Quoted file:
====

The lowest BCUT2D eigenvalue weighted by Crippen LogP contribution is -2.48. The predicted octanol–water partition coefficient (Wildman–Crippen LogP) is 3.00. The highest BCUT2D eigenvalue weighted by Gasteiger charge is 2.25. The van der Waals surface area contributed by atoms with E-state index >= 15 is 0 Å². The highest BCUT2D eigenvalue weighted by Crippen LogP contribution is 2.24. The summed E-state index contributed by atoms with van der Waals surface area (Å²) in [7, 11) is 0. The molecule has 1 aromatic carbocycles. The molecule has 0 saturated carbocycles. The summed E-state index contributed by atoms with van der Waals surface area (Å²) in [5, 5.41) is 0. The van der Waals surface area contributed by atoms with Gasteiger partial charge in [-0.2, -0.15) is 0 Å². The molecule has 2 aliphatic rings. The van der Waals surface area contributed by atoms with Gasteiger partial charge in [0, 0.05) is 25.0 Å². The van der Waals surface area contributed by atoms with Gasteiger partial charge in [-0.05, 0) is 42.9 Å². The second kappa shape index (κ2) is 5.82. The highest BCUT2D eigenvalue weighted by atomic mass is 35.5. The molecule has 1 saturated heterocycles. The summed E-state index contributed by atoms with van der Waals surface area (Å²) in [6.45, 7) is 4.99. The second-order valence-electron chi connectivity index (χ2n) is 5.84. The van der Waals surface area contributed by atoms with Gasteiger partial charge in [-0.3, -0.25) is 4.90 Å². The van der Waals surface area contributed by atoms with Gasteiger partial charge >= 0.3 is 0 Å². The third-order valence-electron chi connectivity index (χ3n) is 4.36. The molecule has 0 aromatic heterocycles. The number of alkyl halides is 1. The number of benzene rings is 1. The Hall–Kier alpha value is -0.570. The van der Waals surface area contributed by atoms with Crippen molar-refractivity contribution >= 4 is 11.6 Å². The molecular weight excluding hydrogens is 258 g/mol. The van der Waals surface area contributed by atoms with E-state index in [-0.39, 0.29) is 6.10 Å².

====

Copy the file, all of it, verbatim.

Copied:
The lowest BCUT2D eigenvalue weighted by Crippen LogP contribution is -2.48. The predicted octanol–water partition coefficient (Wildman–Crippen LogP) is 3.00. The highest BCUT2D eigenvalue weighted by Gasteiger charge is 2.25. The van der Waals surface area contributed by atoms with E-state index >= 15 is 0 Å². The highest BCUT2D eigenvalue weighted by Crippen LogP contribution is 2.24. The summed E-state index contributed by atoms with van der Waals surface area (Å²) in [7, 11) is 0. The molecule has 1 aromatic carbocycles. The molecule has 0 saturated carbocycles. The summed E-state index contributed by atoms with van der Waals surface area (Å²) in [5, 5.41) is 0. The van der Waals surface area contributed by atoms with Gasteiger partial charge in [-0.2, -0.15) is 0 Å². The molecule has 2 aliphatic rings. The van der Waals surface area contributed by atoms with Gasteiger partial charge in [0, 0.05) is 25.0 Å². The van der Waals surface area contributed by atoms with Gasteiger partial charge in [-0.05, 0) is 42.9 Å². The second kappa shape index (κ2) is 5.82. The highest BCUT2D eigenvalue weighted by atomic mass is 35.5. The molecule has 1 saturated heterocycles. The summed E-state index contributed by atoms with van der Waals surface area (Å²) in [6.45, 7) is 4.99. The second-order valence-electron chi connectivity index (χ2n) is 5.84. The van der Waals surface area contributed by atoms with Gasteiger partial charge in [-0.3, -0.25) is 4.90 Å². The van der Waals surface area contributed by atoms with Gasteiger partial charge >= 0.3 is 0 Å². The third-order valence-electron chi connectivity index (χ3n) is 4.36. The molecule has 0 aromatic heterocycles. The number of alkyl halides is 1. The number of benzene rings is 1. The Hall–Kier alpha value is -0.570. The van der Waals surface area contributed by atoms with Crippen molar-refractivity contribution >= 4 is 11.6 Å². The molecular weight excluding hydrogens is 258 g/mol. The van der Waals surface area contributed by atoms with E-state index in [-0.39, 0.29) is 6.10 Å².